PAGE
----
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Waiting for recovery: U.S. public schools continue to lose jobs

Walter H. Dyett High School principal Charles Campbell tours the school in Chicago, Illinois, in this photo taken on October 5, 2012. REUTER
Walter H. Dyett High School principal Charles Campbell tours the school in Chicago, Illinois, in this photo taken on October 5, 2012. REUTER

By Lisa Lambert

WASHINGTON (Reuters) - Nicole Lyons gave up.

After she was laid off from her job teaching at a public elementary school she bounced through longer-term substitute postings and held a part-time job, all the while hoping she would land a permanent placement.

"In 2012, after two years working as a sub and continuing to see layoffs, I was like, 'I can't work 50 hours a week one more year,'" said the Los Angeles resident. "I want a full-time job. I want my benefits back."

Even her mother, a former school principal who told Lyons she was destined to teach, agreed with her recent decision to become a paralegal.

"She said: You know what? At this point, you're right, it's not going to get better," Lyons said.

Indeed, as the latest data shows momentum gathering in private-sector employment and overall unemployment dropping to a four-year low of 7.7 percent, government jobs - education positions in particular - are still disappearing as local government budgets remain pressured by the residual effects of the housing crisis and recession.

Since the peak in local public school employment in July 2008, about 361,000 jobs in the sector have been eliminated, roughly half of the 725,000 government jobs lost overall in the same period, Bureau of Labor Statistics data show. The losses are continuing, with 4,500 local government education jobs shed in the first two months of this year compared with 412,000 private-sector jobs created.

"When we looked at private-sector job loss, at first we were losing jobs, then we were losing jobs less fast, then we were adding jobs," said Heidi Shierholz, an economist at the liberal leaning Economic Policy Institute in Washington.

The public sector is only now "starting that second step."

PRESSURE FROM MANY SIDES

The 2013 figures signal local budgets are still in a slump. Money from the 2009 federal economic stimulus is gone and individual states have chipped away at funds they send to cities and counties. Meanwhile, property tax revenues, the main source of public school funding, remain low.

"Education is the largest or the second largest expenditure for states. When they need to cut their budgets, education and local aid are places they cut," said Naomi Richman, Moody's Investors Service managing director of public finance.

State spending on education dipped to 19.8 percent of total outlays in fiscal 2012, the first time it has accounted for less than 20 percent, according to the National Association of State Budget Officers. For many states, fiscal 2012 ended on June 30.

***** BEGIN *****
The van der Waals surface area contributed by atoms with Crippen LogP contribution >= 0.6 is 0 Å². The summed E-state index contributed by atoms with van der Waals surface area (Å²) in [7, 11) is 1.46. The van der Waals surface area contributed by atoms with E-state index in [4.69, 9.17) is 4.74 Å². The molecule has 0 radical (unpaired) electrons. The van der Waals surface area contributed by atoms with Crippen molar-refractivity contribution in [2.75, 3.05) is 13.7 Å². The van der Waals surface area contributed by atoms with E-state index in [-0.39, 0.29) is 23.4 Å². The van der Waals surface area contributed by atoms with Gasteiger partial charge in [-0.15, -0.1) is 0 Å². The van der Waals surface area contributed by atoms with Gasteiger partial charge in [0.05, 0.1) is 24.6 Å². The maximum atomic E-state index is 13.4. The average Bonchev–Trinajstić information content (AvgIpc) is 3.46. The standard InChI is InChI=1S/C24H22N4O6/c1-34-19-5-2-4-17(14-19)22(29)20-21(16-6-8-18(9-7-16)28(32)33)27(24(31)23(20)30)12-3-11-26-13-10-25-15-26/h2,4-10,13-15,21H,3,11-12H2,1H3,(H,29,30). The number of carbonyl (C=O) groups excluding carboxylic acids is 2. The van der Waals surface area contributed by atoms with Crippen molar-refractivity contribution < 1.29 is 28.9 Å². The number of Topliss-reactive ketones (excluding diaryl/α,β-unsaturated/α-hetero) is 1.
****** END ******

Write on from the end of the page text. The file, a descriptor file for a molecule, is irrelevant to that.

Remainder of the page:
"I think it's very hard to say when you're going to see jobs start coming back in a really sustained way. It's particularly hard given the sequestration cuts are going to lead to additional job losses in education," said Michael Leachman, director of state fiscal policy at the liberal leaning Center on Budget and Policy Priorities.

Automatic government spending cuts totaling $1.2 trillion and spanning a decade, began this month and President Barack Obama has warned the first year of reductions totaling $85 billion will lead to cutbacks in education. Federal funds provide about 10 percent of public school budgets.

The White House estimates 10,000 teachers' and aides' jobs are at risk under the automatic spending cuts, referred to in Washington parlance as "sequestration." Up to 7,200 special education teachers and aides may no longer receive government funding.

Leachman said the first educators to be affected work on military bases and Native American reservations, because they receive direct federal funding. Other cuts will trickle into the budgets that states are crafting for their fiscal years starting July 1. That means many school districts will feel the squeeze at the start of the 2013-2014 school year.

LOOKING FOR RECOVERY

Some breaks in the clouds are starting to appear, however.

Each year, the University of Virginia's Curry School of Education hosts a career fair that in strong years has attracted about 100 recruiters from public and private schools, according to Hilary Kerner, head of the career services office. That number dropped during the recession, but at the fair this month, about 60 recruiters attended, more than at other recent fairs.

Moreover, many recruiters spoke of easing budget restrictions, Kerner said.

The Labor Department lists elementary school teachers among its projections of 30 occupations with the largest employment growth by 2020. And in September California warned of a looming shortage of teachers and principals.

States such as Virginia that are flourishing now have restored some local and education funding, as well.

The job market will likely recover unevenly, a reflection of how quickly budgets rebound. Places rich in natural gas and other commodities, like North Dakota, have recovered quicker from the recession than others.

In Philadelphia, the School Reform Commission appointed by the state voted last week to close 23 schools, hoping to save nearly $24.5 million. Chicago is looking at 80 schools to see if it can find savings through closures.

"It's definitely region specific," said Rachel Cortez, who tracks local government conditions for Moody's. "There are some regions in the country where local government school district hiring is not under pressure ... In North Dakota funding to school districts is increasing and they're hiring more teachers as the population grows."

(Reporting by Lisa Lambert; Editing by Dan Burns and Christopher Wilson)

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